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A Boeing 737 Max airplane is seen on July 18, 2018. The Justice Department violated the rights of passengers killed on Boeing 737 Max planes when the federal government reached a deferred prosecution deal with the company in 2021, a federal judge ruled.

A Boeing 737 Max airplane is seen on July 18, 2018. The Justice Department violated the rights of passengers killed on Boeing 737 Max planes when the federal government reached a deferred prosecution deal with the company in 2021, a federal judge ruled. (Wikimedia Commons)

The Justice Department violated the rights of passengers killed on Boeing 737 Max planes when the federal government reached a deferred prosecution deal with the company in 2021, a federal judge ruled Friday.

U.S. District Judge Reed O’Connor, rejecting arguments by the Justice Department and Boeing, found that the 346 people killed in crashes in Indonesia in 2018 and Ethiopia in 2019 are crime victims under federal law. O’Connor hasn’t ruled on what the government must do to remedy its violation of their rights.

The ruling marks a broad repudiation of the approach taken by Justice Department officials in the case.

Family members and lawyers of some of those killed have called on the judge to throw out the Justice Department’s deferred prosecution agreement with Boeing. As part of that agreement, Boeing admitted to conspiring to defraud federal regulators, but the company would be immunized from being prosecuted for that conspiracy if it meets the terms of the deal.

In a sharply worded opinion, O’Connor said the evidence was clear that Boeing’s admitted conspiracy led to the deaths of hundreds of people.

“The Court finds that the tragic loss of life that resulted from the two airplane crashes was a reasonably foreseeable consequence of Boeing’s conspiracy to defraud the United States,” O’Connor wrote.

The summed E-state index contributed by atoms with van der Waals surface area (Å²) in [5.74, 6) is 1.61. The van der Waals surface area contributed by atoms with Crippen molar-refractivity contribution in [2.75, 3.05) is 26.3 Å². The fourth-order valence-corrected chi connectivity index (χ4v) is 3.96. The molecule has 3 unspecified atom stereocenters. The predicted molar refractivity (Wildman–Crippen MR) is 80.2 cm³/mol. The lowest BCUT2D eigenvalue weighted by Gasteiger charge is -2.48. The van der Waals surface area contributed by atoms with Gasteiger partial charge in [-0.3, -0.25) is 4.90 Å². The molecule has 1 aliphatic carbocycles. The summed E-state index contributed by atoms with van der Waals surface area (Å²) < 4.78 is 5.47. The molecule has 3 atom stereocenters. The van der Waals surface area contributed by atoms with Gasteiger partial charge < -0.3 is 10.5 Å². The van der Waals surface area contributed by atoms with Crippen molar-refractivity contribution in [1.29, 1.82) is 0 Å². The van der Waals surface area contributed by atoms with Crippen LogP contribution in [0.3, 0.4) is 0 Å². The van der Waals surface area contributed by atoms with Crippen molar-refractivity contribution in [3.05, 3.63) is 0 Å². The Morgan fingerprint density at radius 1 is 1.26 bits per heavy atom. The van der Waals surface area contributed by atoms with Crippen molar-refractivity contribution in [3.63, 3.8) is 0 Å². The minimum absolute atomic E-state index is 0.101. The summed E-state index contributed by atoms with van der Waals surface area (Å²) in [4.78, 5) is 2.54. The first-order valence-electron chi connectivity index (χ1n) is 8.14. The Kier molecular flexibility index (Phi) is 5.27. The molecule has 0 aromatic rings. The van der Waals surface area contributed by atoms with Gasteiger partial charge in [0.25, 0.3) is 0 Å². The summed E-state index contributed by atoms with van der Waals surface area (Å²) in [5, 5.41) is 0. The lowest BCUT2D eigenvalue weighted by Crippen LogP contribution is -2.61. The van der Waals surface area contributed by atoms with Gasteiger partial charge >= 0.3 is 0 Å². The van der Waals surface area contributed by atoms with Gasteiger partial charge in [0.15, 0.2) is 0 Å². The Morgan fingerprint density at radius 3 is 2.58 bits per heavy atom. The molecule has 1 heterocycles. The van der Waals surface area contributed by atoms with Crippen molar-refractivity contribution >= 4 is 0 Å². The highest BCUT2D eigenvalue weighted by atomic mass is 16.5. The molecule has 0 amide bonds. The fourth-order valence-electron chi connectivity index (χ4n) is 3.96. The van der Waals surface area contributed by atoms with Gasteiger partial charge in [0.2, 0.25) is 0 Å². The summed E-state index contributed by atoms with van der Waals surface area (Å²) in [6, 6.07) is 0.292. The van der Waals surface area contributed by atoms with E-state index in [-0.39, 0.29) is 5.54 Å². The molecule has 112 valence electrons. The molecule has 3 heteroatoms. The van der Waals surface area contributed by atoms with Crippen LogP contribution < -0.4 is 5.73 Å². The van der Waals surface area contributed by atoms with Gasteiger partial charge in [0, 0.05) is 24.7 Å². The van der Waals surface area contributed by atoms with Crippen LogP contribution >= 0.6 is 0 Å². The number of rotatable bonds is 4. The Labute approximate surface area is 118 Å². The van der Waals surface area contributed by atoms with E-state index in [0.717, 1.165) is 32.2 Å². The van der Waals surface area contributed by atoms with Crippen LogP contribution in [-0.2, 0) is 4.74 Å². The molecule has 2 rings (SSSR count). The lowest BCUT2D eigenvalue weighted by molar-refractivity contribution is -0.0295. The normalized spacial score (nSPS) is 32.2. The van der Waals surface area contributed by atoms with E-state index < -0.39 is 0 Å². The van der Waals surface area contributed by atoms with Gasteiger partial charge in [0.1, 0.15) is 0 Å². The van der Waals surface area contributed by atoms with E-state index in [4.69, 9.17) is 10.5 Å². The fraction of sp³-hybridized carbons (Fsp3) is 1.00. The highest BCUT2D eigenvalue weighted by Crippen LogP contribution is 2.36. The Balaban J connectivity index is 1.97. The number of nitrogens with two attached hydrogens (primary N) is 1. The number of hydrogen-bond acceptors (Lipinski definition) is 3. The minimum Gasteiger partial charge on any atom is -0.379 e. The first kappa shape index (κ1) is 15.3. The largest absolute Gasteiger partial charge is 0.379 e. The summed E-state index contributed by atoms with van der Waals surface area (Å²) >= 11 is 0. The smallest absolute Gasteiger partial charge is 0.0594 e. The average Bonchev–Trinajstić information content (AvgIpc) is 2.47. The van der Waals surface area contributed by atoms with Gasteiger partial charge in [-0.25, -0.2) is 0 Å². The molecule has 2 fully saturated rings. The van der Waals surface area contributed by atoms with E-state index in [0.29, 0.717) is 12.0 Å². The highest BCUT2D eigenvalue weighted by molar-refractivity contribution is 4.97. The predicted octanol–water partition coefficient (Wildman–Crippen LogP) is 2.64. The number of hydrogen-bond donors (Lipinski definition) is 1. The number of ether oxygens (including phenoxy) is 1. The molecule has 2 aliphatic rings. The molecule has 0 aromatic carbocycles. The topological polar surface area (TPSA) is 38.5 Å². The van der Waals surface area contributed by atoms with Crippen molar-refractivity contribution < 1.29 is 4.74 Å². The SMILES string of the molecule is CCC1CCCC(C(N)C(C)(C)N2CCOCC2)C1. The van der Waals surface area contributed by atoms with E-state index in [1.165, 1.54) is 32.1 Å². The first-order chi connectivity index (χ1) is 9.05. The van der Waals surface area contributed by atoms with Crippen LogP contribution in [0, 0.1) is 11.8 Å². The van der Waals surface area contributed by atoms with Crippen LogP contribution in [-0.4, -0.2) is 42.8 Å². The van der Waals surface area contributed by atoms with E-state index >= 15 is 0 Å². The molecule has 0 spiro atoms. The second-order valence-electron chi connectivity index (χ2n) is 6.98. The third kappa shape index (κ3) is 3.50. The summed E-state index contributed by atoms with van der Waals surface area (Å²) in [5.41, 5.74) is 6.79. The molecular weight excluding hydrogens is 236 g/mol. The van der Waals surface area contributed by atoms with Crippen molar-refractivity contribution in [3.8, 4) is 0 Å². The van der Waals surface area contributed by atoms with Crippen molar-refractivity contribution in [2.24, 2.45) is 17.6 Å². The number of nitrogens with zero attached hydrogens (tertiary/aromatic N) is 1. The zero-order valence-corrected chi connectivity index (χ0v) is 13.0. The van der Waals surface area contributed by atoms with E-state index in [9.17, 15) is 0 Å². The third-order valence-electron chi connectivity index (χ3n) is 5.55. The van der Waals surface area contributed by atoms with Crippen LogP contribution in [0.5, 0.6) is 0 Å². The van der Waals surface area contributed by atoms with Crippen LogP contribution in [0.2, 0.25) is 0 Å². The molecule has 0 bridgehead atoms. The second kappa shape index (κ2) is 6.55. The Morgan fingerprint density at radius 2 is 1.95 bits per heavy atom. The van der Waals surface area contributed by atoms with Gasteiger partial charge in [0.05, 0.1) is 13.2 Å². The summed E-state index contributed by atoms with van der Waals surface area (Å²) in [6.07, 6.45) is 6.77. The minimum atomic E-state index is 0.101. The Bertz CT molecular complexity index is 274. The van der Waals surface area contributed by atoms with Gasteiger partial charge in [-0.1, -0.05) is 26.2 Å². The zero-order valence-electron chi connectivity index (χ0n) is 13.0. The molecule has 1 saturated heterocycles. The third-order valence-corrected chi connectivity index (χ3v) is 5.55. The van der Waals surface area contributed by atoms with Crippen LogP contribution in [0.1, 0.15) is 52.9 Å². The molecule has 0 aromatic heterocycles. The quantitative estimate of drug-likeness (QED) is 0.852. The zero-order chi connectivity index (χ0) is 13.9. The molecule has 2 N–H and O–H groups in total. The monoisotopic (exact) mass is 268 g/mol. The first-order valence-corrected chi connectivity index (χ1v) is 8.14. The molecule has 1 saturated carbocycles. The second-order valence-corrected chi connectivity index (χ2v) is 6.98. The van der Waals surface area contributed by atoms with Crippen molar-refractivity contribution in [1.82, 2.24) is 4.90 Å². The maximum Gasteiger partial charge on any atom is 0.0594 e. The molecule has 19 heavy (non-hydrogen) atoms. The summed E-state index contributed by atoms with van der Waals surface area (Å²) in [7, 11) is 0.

Paul Cassell, a University of Utah law professor and former federal judge who is representing the victims’ families, said the Justice Department had engaged in a “major, deliberate and orchestrated violation of a law that requires that crime victims be involved in crafting these kinds of arrangements.” He added: “The government and Boeing both had multiple lawyers working on this secret deal, and now the judge has made clear that secrecy was a gross violation of federal law.”

The Justice Department declined to comment. Boeing did not immediately respond to a request for comment.

Some family members said late Friday they are seeking prosecution for Boeing and its executives.

“Families like mine are the true victims of Boeing’s criminal misconduct, and our views should have been considered before the government gave them a sweetheart deal,” Naoise Connolly Ryan, whose husband Mick was killed in the Ethiopia crash, said in a statement.

Michael Stumo, whose daughter Samya was killed in the crash outside Ethiopia’s capital, Addis Ababa, said in a statement that “Boeing captured the FAA to get the deadly MAX 8 certified. They captured the Department of Justice under Trump and Biden to deny crash families’ rights to participate in the criminal investigation and prosecution. They thought they could capture a federal judge in Fort Worth, Texas.”

Stumo said Attorney General Merrick Garland “should order a new investigative team to re-do the entire criminal inquiry against Boeing.”

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